it lies latent in the historiographyof Herbert Gutman Frankfurt Culture and Society in IndustrializingAmerica [New York: Knopf. 3. Ballantine York: (New and People Politics Power. Stanford A Towerin Babel. Barnouw. see Stanley Cohen. Liberation (New Women's Politics The of Freeman. op. throughreading studentwho was used to the he felt. was hired by the sameCBSVice President processes Stanton. Ph. example. p. and therefore is open to consideringbroad social constraintsand consequences. pp. 1976. 39-40. 304. and. Newspaper 1975).Richard 102. University the at Institute Research SeeLazarsfeld. (New case of the automobileindustry. WrightMills. dissertation. and Gaye Tuchman.. 220. famous Stanton's of in the memoirof one conspicuous the inventor of long-playingrecords and of severalmajor color TV Goldmark. 104. 300. 99."Functionsof MassCommunicationfor the Collectivity. cit. 302-3. Merton. My Turbulent Years at CBS Goldmark. 1916-1948: HistoryDepartment. pp. Lazarsfeld. Interview. cit.pp. cit. future The scientific journal. I was able to readthis paperthanksto RichardGillamand his files.op. Louis 105.WrightMills. Britishwork on the terrainof culturalstudiesdoes not Praeger. on the feminist Morerecently.June 21..Advocacyand Professionalism: ."in Davisonand FrederickT. pp. 303. p. 96. RichardGillam. Gillam. for CBS.251 is 92. Ibid. cit. 56. of the 107.136. Yu. the Retail "Memoir. Ewen'sargumentis strongeron assertion than on evidence for the content of consciousnessaroundthe turn of the century..op.In 1936 the spirit of researchrode high at CBS. cit. who hiredStanton. (Work. pp. in fact.. MaverickInventor. 505-6." reprinted in Irving 1963).op. C. pp. first come to the United States thinkinghe of Pittsburgh. p. Lazarsfeldhad.The convergenceof the "new academicstyle" and the new corporatestrategy C. 95.A serious methodology of academia. 97.. 279. and of some arguments."' York: McKay. 167-8. cit. This is the approachof StuartEwen'srecent book. University. op. Gillam.as cited in Ewen.. 101.see againEmmaRothschild's 93. unpublished IntellectualBiography. P. mass 108. Katz andLazarsfeld. 66-82. side with Lee Edson. Peter contemporaries. For the comparable (op. pp.1973). Books.) of the simultaneousdevelopmentof "Fordism"(production analysis practices) in the Thirties. a in a monograph had me. see W. drawa sharpline between mass media "effects" and the careersof socialformations including movements. 100. and eventuallybroughtrespectabilityto the flashy of show business. 1976]).op. Jo movement. Scarcely any studies have been publishedon the impactsand meaningsof mediafor political and social movements and parties. For 106. York:SaturdayReviewPress. "Memoir." 98. eds. Stanton added a scholarly formulation to careful Kesten's lightningintuitions. PhillipsDavison.. C. belongedto the scientific method." p. following from the work of E. ed.and he is selectivein working-class herewill need I am advocating citingcorporatestrategists."Ridicule." An p. 577-598.op. Ibid."C. Thompson and others in England.The counter-paradigm todive deeperand stay longerin historicalmaterials.For a fine example. 103. Horowitz. Mass CommunicationResearch: Major Issues and Future Directions (New York: 1974). Gillam.. cit. 307n. p. D. 1972. and wrote of him: "Kestencame of CBS. (new marketing and "Sloanism" efficiency) had a job at 94. cit. For a brief discussion and citation of a few studies."PeterC.p. "MassMedia and Public Opinion.see my own "'TheWholeWorldis Watching.RobertLynd.as he across at aroundthe same time.. 37.

It is worth noting. p. 111. Lazarsfeld. Ibid. "Memoir.Centre forContemporary' of Birmingham. 121. oration with Elizabeth Kridl Valkenierand Hilde Stein Landauer. pp. 89. I cannot discusshere the greatinfluencethe pp. University died in I regretthat Professor But of course they arevery fragmentary. anti-Semitism history. WilliamM. critical of a Revolutionary(New York: Oxford UniversityPress.Social Amnesia(Boston:BeaconPress. op. see Barnouw. p. both Leninistand socialvacuumthat could be filled by administrative in collabdemocratic. Lazarsfeld. 119. 275n. Ibid..New York. 205-6. Emphasis For the history of the Americansuccess in radio developmentfrom 1900 on. 280. 273). 128. suggeststhat Jewish was central to the politics of ViktorAdler... . Of the latter. see Russell Jacoby."paper deliveredat the AmericanSocioReporting Associationmeetings. 209. ofAudiences. covery. 1975)." p. 285n."But "clarification" understanding. 124. "the father of socialism self-hatred in Austria.. p.. p. 83.." p. deeper "Memoir. 126. Ibid. 1972). The fascinat1848-1939 (Berkeley:Universityof California and socialism in Austriaawait a ing and thick relations of Jews.p."Reconceptualising Cultural Studies. August Joseph Buttinger.1959). I (Berkeley: Universityof California Press. 113.European Socialism:A Historyof Ideas and Movements. "Memoir. 118..1974. Leon Trotsky. 1963). and the reviewsof the same materialin Todd 109.that the socialdemocraticState was able to achieve some standingin quasi-Marxian futurologybecauseit had the propheticfield to of socialismleft a taboo on specifyingthe futureorganization itself. cit. Ewen. 212. 272.My Life (New York: PathfinderPress. Lazarsfeld 1976. exerted on Lazarsfeld ("Memoir. The AustrianMind: An Intellectualand Social History. p.. 123. 272." p.252 About a Social Movement. 112.For some equally also see VictorSerge. 115. 125. pp. No relationto ViktorAdler. Becauseof the constraintsof space. 122.Memoirs remarkson the AustrianSocialDemocrats. Lazarsfeld that circulated was a roadto diswrote: "I was impressedby the idea that mere 'clarification' especiallyin is a concept itself needingclarification. 1970). pp. Lazarsfeld."But Sergeis also more sympatheticto the operetta-land Austro-Marxists' plight in isolated Viennawithin an Austria still more isolated inEurope." work of the Buhlers psychological nor the impact of the positivistcurrent(includingthe passionfor classification) aroundMachand his circle(ibid. On Alfred Adler'smelioristpsychology."Johnston. in passing. in original. 116. 208-3).p. Ibid. 114." p. 210. before I had a chanceto interviewhim on these matters. Ibid. its relationsto historical "Memoir.p. an intellectualhistorianof Austria. Heincludes Otto Bauerin this category. 110. Lazarsfeld. Press.Vol."mimeographed paper. 99. 197.August 1976.In the Twilightof Socialism: A Historyof the Revolutionary Socialists 1953). 127. 117. 120. First published1929..A Tower in Babel. 279. The Marxian models. of Austria(New York:Praeger. 188-9: "If of Austriahad had a little of the impassionedenergy only the Social-Democrats of the Bolsheviksof Russia!All they ever did was to sip sweet white wine in the of the Blue Danube. Johnston.See the excellent discussionof this point in CarlLandauer. logical the MediaAudience:Towardsan Ethnography Dave Morley. Ibid.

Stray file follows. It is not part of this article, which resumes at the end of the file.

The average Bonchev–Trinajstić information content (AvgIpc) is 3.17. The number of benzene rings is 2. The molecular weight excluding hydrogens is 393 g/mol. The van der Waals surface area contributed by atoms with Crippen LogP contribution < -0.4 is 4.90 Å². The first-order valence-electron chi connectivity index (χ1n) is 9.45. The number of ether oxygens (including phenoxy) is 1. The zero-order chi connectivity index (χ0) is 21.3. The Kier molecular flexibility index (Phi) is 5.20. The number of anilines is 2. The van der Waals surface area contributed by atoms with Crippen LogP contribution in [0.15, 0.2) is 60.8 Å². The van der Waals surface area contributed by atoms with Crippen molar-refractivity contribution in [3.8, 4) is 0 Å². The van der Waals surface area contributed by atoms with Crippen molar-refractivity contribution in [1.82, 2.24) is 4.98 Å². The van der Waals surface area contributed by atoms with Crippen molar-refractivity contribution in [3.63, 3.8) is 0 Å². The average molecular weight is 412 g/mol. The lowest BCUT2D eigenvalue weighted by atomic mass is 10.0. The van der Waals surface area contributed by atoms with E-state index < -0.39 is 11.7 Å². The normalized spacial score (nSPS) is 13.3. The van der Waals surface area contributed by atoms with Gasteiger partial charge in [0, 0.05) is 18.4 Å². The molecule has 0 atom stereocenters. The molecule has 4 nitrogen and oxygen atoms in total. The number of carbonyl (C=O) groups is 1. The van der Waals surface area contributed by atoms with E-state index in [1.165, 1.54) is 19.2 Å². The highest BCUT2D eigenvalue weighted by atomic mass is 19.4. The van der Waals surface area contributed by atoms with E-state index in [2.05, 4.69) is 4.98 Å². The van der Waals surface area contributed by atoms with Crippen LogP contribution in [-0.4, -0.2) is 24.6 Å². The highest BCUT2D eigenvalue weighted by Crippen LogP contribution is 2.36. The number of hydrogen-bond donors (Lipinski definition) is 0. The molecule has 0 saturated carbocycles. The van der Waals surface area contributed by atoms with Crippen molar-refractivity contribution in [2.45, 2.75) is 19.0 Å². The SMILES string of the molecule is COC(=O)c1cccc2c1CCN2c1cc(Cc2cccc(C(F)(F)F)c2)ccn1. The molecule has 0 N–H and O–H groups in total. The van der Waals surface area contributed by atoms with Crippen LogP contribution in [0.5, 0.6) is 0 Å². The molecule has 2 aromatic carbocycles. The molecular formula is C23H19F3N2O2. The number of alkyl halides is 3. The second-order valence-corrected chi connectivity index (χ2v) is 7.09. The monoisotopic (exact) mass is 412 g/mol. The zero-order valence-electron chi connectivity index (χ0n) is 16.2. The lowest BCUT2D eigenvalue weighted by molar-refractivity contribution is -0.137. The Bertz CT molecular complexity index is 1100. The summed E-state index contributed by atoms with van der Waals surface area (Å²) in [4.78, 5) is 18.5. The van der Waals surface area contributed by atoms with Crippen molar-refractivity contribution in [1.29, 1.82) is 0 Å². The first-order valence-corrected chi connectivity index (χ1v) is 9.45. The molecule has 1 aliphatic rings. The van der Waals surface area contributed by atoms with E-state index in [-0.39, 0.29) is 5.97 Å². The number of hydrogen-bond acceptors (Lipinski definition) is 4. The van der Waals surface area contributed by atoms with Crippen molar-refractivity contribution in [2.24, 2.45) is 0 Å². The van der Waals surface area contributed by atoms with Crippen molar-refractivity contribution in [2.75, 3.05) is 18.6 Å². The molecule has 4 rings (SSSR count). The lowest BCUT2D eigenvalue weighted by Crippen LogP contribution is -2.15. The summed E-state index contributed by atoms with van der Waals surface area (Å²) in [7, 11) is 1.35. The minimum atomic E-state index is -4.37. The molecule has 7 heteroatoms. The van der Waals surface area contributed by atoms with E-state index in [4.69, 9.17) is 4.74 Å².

"Sixteen Notes on Television and the Movement.. it was decadesbefore the commodified'good life' took hold to the degreeonly dreamed of in the twenties.Withthe entry of the U. In the period between 1920 and the end of the SecondWorld War. Barnetand Miller..Warindustriescreatedjobs and reinvigorated domestic markets." 131.. Americancapitalism'sability to expand markets commensuratewith its growingproductivecapacity was severely limited.Beingand Doing (New York: RandomHouse. GlobalReach (New York: Simon& Schuster.1975). Ewengoes on (pp. 130.. and RaymondWilliams.. Literature Television:Technologyand Winston.1974).things began to change. White and Charles in Revolution(New York:Holt. pp. Marcus Raskin. 1971).253 Gitlin. 336-7. Ewen. 189-90.." and only after the war did Lazarsfeld and associatesdevelop specific theoreticalpropositions like that of the "two-stepflow.Printed in the Netherlands . CarlHovlandand associates were grantedthe funds for their elaborate empirical studies of media "effects.eds.The behaviorist first propoundedin generaltermsin mediasociologybeforeWorld War II came to flourish only in the Forties and Fifties. pp. ? Theoryand Society 6 (1978) 205-253 Elsevier Scientific Publishing Company. pp. Duringthe war. 14-41.1972).. however. Cultural 129. into WorldWarII."in George A. Amsterdam . Rinehart & Newman. cit." Media research had a roughlycomparable theoreticalorientation history..Itwas in the period of postwarboom that the social policies postulated and initiated in the twenties began to make their most effective inroads upon the social landscapeof Americansociety. Form (New York:Schocken. op. S. 190-1): "Whilethe contours of commercialculture were taking on a decided modernity by the 1920s.